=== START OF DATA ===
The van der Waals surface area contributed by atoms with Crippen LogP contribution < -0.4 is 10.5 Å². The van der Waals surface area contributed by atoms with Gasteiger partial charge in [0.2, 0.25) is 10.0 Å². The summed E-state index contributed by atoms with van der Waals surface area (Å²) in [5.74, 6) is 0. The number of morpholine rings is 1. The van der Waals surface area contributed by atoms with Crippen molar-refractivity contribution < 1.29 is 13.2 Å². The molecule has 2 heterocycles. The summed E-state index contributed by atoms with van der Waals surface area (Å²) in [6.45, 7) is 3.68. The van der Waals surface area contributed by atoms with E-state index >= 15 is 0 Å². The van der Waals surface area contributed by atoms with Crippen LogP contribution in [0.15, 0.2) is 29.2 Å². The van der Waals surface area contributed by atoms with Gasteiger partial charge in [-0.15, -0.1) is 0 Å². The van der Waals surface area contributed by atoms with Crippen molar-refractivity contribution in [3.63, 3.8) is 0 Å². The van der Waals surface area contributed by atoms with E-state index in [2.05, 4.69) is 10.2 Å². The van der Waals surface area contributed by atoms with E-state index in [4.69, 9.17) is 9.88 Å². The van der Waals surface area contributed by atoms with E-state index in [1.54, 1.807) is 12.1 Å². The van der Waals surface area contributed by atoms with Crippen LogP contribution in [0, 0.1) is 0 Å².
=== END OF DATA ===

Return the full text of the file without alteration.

The van der Waals surface area contributed by atoms with Crippen LogP contribution < -0.4 is 10.5 Å². The van der Waals surface area contributed by atoms with Gasteiger partial charge in [0.2, 0.25) is 10.0 Å². The summed E-state index contributed by atoms with van der Waals surface area (Å²) in [5.74, 6) is 0. The number of morpholine rings is 1. The van der Waals surface area contributed by atoms with Crippen molar-refractivity contribution < 1.29 is 13.2 Å². The molecule has 2 heterocycles. The summed E-state index contributed by atoms with van der Waals surface area (Å²) in [6.45, 7) is 3.68. The van der Waals surface area contributed by atoms with E-state index >= 15 is 0 Å². The van der Waals surface area contributed by atoms with Crippen LogP contribution in [0.15, 0.2) is 29.2 Å². The van der Waals surface area contributed by atoms with Gasteiger partial charge in [-0.15, -0.1) is 0 Å². The van der Waals surface area contributed by atoms with Crippen molar-refractivity contribution in [3.63, 3.8) is 0 Å². The van der Waals surface area contributed by atoms with E-state index in [2.05, 4.69) is 10.2 Å². The van der Waals surface area contributed by atoms with E-state index in [4.69, 9.17) is 9.88 Å². The van der Waals surface area contributed by atoms with E-state index in [1.54, 1.807) is 12.1 Å². The van der Waals surface area contributed by atoms with Crippen LogP contribution in [0, 0.1) is 0 Å².